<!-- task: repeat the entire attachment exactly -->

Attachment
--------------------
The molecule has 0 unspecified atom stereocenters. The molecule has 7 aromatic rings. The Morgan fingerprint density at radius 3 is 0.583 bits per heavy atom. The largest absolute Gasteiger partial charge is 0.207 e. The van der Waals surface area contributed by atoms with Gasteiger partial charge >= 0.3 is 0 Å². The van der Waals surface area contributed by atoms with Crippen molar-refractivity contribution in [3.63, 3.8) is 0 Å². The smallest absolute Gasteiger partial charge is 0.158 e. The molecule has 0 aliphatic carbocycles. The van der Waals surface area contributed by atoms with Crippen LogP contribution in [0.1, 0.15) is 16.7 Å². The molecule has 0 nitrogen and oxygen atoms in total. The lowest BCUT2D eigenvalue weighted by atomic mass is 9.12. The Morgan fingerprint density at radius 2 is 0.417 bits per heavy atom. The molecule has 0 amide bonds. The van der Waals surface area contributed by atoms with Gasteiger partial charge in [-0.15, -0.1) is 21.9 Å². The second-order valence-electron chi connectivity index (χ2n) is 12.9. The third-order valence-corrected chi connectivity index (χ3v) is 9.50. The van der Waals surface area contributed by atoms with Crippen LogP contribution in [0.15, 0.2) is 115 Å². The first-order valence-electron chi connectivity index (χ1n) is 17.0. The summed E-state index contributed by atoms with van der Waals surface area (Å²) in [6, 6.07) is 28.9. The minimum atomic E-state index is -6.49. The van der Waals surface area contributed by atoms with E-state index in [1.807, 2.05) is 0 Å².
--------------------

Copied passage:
The molecule has 0 unspecified atom stereocenters. The molecule has 7 aromatic rings. The Morgan fingerprint density at radius 3 is 0.583 bits per heavy atom. The largest absolute Gasteiger partial charge is 0.207 e. The van der Waals surface area contributed by atoms with Gasteiger partial charge >= 0.3 is 0 Å². The van der Waals surface area contributed by atoms with Crippen molar-refractivity contribution in [3.63, 3.8) is 0 Å². The smallest absolute Gasteiger partial charge is 0.158 e. The molecule has 0 aliphatic carbocycles. The van der Waals surface area contributed by atoms with Crippen LogP contribution in [0.1, 0.15) is 16.7 Å². The molecule has 0 nitrogen and oxygen atoms in total. The lowest BCUT2D eigenvalue weighted by atomic mass is 9.12. The Morgan fingerprint density at radius 2 is 0.417 bits per heavy atom. The molecule has 0 amide bonds. The van der Waals surface area contributed by atoms with Gasteiger partial charge in [-0.15, -0.1) is 21.9 Å². The second-order valence-electron chi connectivity index (χ2n) is 12.9. The third-order valence-corrected chi connectivity index (χ3v) is 9.50. The van der Waals surface area contributed by atoms with Crippen LogP contribution in [0.15, 0.2) is 115 Å². The first-order valence-electron chi connectivity index (χ1n) is 17.0. The summed E-state index contributed by atoms with van der Waals surface area (Å²) in [6, 6.07) is 28.9. The minimum atomic E-state index is -6.49. The van der Waals surface area contributed by atoms with E-state index in [1.807, 2.05) is 0 Å².